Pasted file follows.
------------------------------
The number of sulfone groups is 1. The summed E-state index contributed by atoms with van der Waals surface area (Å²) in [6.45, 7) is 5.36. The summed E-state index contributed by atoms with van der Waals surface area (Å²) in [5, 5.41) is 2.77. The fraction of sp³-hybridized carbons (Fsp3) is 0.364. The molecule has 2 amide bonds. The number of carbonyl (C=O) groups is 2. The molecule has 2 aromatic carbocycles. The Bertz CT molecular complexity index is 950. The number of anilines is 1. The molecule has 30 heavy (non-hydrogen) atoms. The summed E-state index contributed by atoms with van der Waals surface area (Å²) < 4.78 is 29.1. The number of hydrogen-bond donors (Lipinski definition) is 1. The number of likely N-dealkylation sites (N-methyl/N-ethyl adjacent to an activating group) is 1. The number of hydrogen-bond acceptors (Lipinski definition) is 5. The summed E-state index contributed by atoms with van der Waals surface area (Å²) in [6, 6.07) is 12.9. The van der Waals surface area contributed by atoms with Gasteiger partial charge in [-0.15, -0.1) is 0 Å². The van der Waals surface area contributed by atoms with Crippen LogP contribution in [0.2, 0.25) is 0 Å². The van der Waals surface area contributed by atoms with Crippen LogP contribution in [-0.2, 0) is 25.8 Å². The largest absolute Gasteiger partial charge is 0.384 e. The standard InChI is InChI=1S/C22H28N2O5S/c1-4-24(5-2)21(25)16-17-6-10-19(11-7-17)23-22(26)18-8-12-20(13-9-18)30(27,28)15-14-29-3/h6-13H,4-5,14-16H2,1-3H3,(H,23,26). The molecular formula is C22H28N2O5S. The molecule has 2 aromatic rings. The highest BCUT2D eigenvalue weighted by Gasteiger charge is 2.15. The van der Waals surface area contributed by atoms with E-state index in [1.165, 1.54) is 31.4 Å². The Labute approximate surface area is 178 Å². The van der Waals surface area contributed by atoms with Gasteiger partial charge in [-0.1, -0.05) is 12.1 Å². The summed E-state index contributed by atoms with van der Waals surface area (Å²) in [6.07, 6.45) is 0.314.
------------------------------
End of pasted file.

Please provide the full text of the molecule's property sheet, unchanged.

The number of sulfone groups is 1. The summed E-state index contributed by atoms with van der Waals surface area (Å²) in [6.45, 7) is 5.36. The summed E-state index contributed by atoms with van der Waals surface area (Å²) in [5, 5.41) is 2.77. The fraction of sp³-hybridized carbons (Fsp3) is 0.364. The molecule has 2 amide bonds. The number of carbonyl (C=O) groups is 2. The molecule has 2 aromatic carbocycles. The Bertz CT molecular complexity index is 950. The number of anilines is 1. The molecule has 30 heavy (non-hydrogen) atoms. The summed E-state index contributed by atoms with van der Waals surface area (Å²) < 4.78 is 29.1. The number of hydrogen-bond donors (Lipinski definition) is 1. The number of likely N-dealkylation sites (N-methyl/N-ethyl adjacent to an activating group) is 1. The number of hydrogen-bond acceptors (Lipinski definition) is 5. The summed E-state index contributed by atoms with van der Waals surface area (Å²) in [6, 6.07) is 12.9. The van der Waals surface area contributed by atoms with Gasteiger partial charge in [-0.15, -0.1) is 0 Å². The van der Waals surface area contributed by atoms with Crippen LogP contribution in [0.2, 0.25) is 0 Å². The van der Waals surface area contributed by atoms with Crippen LogP contribution in [-0.2, 0) is 25.8 Å². The largest absolute Gasteiger partial charge is 0.384 e. The standard InChI is InChI=1S/C22H28N2O5S/c1-4-24(5-2)21(25)16-17-6-10-19(11-7-17)23-22(26)18-8-12-20(13-9-18)30(27,28)15-14-29-3/h6-13H,4-5,14-16H2,1-3H3,(H,23,26). The molecular formula is C22H28N2O5S. The molecule has 2 aromatic rings. The highest BCUT2D eigenvalue weighted by Gasteiger charge is 2.15. The van der Waals surface area contributed by atoms with E-state index in [1.165, 1.54) is 31.4 Å². The Labute approximate surface area is 178 Å². The van der Waals surface area contributed by atoms with Gasteiger partial charge in [-0.1, -0.05) is 12.1 Å². The summed E-state index contributed by atoms with van der Waals surface area (Å²) in [6.07, 6.45) is 0.314.